West of Tokyo and First Foray into Kyoto

I'm finally putting together the "report" from the last two trips taken in Japan during the end of the year in 2013. 


The first was a 5 day road trip west of Tokyo. Boarding the Shinkansen (bullet train) from Tokyo station to Nagano. From there, a rented car facilitated a drive to Matsumoto, Takayama and through to Kanazawa. The return trip to Tokyo was once again by train from Kanazawa.

As the train left Tokyo, an interesting ad on the side of a building, offering "lip service". 


Many of us who are conscious of WWII history forget that the swastika is an ancient symbol of Buddhism for peace and good. Here, the symbol is stark and dynamic on the bunting seen from afar at the massive Zenkoji Buddhist temple in Nagano. 


The first night in Nagano was a rustic experience at the "Jigokudani Yaen Koen - Monkey valley Ryokan and Onsen". In other words, a traditional Japanese bed-and-breakfast type of hotel where one sleeps on futons laid out in tatami mat rooms, with hot spring baths available as part of the experience. Some of these Ryokans can be pretty fancy but this one could do with a major renovation. Still, there was an outdoor Onsen (hot spring soaking bath, circled in the picture), and since it was set so much out in the open, it was not uncommon that the monkeys, at sunset, would also take a soak in it, even with humans.  


A series of loud whistles pierced the cold air over breakfast the next morning. To my great delight, a pipe-piper scene transpired. A park ranger was literally leading what seemed like 100 monkeys into the monkey park on the other side of the ravine. Several of them chose to deviate from the troop and ran through the Ryokan! No wonder there were signs everywhere to keep the doors shut at all times.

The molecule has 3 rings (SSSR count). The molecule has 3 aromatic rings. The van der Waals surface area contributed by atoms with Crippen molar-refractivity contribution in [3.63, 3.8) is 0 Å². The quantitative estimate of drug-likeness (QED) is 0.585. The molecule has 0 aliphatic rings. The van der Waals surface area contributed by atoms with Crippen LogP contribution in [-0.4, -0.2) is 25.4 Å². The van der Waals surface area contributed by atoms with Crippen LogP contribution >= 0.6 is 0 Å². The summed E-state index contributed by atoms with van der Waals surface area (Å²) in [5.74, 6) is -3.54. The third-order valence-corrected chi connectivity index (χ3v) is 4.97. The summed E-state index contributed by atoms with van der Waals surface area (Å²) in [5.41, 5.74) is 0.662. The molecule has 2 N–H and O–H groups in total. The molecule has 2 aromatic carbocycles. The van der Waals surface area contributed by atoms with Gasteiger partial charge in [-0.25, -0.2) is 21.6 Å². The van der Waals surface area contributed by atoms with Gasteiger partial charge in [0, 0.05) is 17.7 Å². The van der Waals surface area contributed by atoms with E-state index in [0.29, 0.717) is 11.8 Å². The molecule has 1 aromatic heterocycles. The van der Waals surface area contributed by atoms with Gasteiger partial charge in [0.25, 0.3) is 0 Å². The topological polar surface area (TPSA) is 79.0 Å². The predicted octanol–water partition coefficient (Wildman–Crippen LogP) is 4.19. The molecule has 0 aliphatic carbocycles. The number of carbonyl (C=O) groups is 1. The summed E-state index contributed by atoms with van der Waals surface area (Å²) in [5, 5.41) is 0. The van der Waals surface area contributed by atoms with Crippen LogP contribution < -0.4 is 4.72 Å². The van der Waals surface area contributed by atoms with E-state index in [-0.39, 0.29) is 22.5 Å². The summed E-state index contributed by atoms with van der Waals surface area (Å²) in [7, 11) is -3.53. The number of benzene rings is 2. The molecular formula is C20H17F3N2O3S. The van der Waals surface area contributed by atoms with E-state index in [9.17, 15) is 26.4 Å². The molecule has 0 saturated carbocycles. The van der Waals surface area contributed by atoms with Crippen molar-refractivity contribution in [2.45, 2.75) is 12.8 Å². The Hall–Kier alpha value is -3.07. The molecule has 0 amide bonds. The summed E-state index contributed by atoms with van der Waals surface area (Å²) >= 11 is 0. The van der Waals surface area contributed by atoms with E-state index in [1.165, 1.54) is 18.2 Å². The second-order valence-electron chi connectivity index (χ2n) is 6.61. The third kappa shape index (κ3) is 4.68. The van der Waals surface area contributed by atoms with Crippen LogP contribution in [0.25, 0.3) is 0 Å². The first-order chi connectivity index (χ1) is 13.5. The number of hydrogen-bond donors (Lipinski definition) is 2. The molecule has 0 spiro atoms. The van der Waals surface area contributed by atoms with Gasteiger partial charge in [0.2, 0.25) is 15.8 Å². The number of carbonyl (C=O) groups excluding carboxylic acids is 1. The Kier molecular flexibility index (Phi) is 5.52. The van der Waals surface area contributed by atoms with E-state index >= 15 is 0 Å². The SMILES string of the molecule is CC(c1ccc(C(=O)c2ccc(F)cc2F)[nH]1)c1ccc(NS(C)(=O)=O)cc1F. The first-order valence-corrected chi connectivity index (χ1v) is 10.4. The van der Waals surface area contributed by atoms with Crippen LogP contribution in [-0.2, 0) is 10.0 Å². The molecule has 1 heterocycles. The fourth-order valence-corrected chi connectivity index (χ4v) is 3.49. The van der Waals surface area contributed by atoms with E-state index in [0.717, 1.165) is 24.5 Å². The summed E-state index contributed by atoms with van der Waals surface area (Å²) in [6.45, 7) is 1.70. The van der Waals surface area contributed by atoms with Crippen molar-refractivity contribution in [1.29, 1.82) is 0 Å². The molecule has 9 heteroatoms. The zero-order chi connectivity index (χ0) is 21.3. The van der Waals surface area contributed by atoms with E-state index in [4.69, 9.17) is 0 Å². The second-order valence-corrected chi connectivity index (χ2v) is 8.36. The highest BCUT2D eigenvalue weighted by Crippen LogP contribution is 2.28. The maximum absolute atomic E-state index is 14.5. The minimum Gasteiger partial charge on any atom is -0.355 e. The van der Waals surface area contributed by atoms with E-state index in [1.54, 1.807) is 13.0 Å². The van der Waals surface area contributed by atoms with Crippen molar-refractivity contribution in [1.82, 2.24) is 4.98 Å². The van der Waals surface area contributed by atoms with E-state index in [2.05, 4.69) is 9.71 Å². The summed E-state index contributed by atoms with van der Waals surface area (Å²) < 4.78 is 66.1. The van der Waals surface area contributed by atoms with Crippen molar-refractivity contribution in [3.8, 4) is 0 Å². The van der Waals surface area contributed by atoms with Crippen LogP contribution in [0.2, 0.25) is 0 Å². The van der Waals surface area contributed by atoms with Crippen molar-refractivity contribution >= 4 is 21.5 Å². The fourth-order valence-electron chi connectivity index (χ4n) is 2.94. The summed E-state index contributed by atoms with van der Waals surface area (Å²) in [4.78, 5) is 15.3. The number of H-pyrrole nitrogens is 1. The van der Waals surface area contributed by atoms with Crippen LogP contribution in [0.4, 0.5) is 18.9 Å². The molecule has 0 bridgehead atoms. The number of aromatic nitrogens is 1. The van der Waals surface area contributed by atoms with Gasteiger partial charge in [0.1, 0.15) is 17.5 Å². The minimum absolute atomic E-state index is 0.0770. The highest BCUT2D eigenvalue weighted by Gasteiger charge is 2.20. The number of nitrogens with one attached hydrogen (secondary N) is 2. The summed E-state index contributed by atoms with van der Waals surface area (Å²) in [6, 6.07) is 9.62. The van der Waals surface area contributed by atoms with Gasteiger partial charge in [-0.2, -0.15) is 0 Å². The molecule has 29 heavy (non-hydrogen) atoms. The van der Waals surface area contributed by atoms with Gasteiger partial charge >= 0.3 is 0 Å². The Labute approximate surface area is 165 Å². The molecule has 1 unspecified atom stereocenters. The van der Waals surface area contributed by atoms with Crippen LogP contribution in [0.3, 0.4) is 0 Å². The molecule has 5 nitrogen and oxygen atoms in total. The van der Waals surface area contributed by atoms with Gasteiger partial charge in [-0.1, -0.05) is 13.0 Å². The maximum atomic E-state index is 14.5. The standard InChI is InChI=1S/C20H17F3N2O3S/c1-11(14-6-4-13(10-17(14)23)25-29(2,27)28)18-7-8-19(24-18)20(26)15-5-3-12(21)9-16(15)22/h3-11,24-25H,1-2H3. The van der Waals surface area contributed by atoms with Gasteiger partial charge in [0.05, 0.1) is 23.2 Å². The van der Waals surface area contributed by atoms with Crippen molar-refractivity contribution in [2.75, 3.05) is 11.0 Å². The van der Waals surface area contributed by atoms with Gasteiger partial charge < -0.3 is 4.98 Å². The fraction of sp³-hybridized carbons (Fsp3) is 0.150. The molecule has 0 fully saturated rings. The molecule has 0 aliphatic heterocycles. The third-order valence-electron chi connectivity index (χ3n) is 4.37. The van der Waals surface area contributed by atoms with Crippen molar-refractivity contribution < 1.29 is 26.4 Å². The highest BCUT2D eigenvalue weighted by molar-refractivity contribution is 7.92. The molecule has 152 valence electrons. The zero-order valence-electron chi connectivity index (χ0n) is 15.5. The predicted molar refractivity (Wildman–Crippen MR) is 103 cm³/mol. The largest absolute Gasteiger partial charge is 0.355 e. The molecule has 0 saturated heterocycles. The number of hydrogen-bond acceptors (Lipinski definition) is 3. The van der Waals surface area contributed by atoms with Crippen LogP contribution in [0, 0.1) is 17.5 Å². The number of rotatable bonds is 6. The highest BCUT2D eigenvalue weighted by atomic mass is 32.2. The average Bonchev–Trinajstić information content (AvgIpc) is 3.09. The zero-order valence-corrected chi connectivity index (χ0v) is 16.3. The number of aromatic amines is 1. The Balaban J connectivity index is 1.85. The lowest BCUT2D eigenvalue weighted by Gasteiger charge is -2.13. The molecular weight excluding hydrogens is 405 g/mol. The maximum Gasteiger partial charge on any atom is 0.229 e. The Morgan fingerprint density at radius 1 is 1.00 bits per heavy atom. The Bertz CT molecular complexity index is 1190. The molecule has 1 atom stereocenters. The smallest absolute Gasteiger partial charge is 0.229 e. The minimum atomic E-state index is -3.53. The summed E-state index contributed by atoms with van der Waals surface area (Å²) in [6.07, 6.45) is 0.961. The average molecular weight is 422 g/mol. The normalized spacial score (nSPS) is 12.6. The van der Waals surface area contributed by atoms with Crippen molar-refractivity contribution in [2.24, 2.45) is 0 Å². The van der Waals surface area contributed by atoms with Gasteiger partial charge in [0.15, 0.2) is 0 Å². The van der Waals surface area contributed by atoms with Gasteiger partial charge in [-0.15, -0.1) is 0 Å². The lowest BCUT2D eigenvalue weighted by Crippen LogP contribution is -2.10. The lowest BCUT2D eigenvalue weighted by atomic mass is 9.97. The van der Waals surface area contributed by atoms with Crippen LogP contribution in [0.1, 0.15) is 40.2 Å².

At the designated "Monkey Onsen", one can stroll among these unique creatures. For the most part, they were not interested in people and went about their own business. The park rangers feed them as they are a major tourist attraction there. They have their own webcam and website trained on their own Onsen spot. (http://www.jigokudani-yaenkoen.co.jp/english/html/top_e.htm)


Matsumoto castle at night masquerading as a pyramidal licorice stack. 


There was an opportunity to stay at a Gassho Zukuri house in Ainokura. These are designated Unesco cultural treasures. This one has been in the owner's family for 11 generations. In the middle of the "living" room, there was a sunken hearth where traditionally food would be cooked. Again, the guest rooms were Ryokan style with futons on the tatami mat floors.


A most charming puppet mechanical hut in Takayama. For the price of 100 yen, a little doll would emerge from her house and deposit a tiny rolled up fortune scroll for you, with haunting temple flute music playing during her approach to the deposit box, flanked by Inari "fox" statues. 


At the Kenroku-en Gardens in Kanazawa, what looked like a beautiful art installation turned out to be traditional methods of securing pine trees with rope, to provide support for the branches during the heavy snow falls during the winter. 


Although pressed for time in Kanazawa, a visit to the Noh museum was not to be missed. A petite fox mask stole the show in my books. As part of the activities offered at this museum, visitors can try on a full Noh costume, complete with a mask. A large array of them were on display and could be examined. 



The main reason for the trip to Kyoto was to see the night illuminations, this one is of the "kimono forest". A series of lighted tubes with patterns based on kimono textiles guiding the way to the train station. 


Large hand painted paper and reed lanterns by the river. 


Exquisite rock gardens at Daitoku-ji temple. It's actually a cluster of small temples in one area and only 6 of the 24 temples are open each day.